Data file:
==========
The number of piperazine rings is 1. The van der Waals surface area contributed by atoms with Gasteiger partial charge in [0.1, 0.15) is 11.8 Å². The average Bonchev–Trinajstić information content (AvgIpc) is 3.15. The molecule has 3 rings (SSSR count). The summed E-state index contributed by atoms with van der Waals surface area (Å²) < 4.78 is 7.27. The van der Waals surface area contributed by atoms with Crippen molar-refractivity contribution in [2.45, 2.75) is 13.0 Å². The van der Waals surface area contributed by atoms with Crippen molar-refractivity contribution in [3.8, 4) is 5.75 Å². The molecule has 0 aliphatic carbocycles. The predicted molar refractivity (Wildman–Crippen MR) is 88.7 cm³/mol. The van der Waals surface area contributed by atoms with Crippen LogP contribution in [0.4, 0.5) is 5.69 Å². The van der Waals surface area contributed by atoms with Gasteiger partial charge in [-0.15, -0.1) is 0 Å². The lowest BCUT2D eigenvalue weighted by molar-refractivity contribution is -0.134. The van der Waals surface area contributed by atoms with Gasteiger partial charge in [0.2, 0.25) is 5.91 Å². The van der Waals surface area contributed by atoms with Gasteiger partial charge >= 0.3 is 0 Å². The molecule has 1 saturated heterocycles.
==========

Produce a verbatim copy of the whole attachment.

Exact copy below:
The number of piperazine rings is 1. The van der Waals surface area contributed by atoms with Gasteiger partial charge in [0.1, 0.15) is 11.8 Å². The average Bonchev–Trinajstić information content (AvgIpc) is 3.15. The molecule has 3 rings (SSSR count). The summed E-state index contributed by atoms with van der Waals surface area (Å²) < 4.78 is 7.27. The van der Waals surface area contributed by atoms with Crippen molar-refractivity contribution in [2.45, 2.75) is 13.0 Å². The van der Waals surface area contributed by atoms with Crippen molar-refractivity contribution in [3.8, 4) is 5.75 Å². The molecule has 0 aliphatic carbocycles. The predicted molar refractivity (Wildman–Crippen MR) is 88.7 cm³/mol. The van der Waals surface area contributed by atoms with Crippen LogP contribution in [0.4, 0.5) is 5.69 Å². The van der Waals surface area contributed by atoms with Gasteiger partial charge in [-0.15, -0.1) is 0 Å². The lowest BCUT2D eigenvalue weighted by molar-refractivity contribution is -0.134. The van der Waals surface area contributed by atoms with Gasteiger partial charge in [0.2, 0.25) is 5.91 Å². The van der Waals surface area contributed by atoms with Gasteiger partial charge >= 0.3 is 0 Å². The molecule has 1 saturated heterocycles.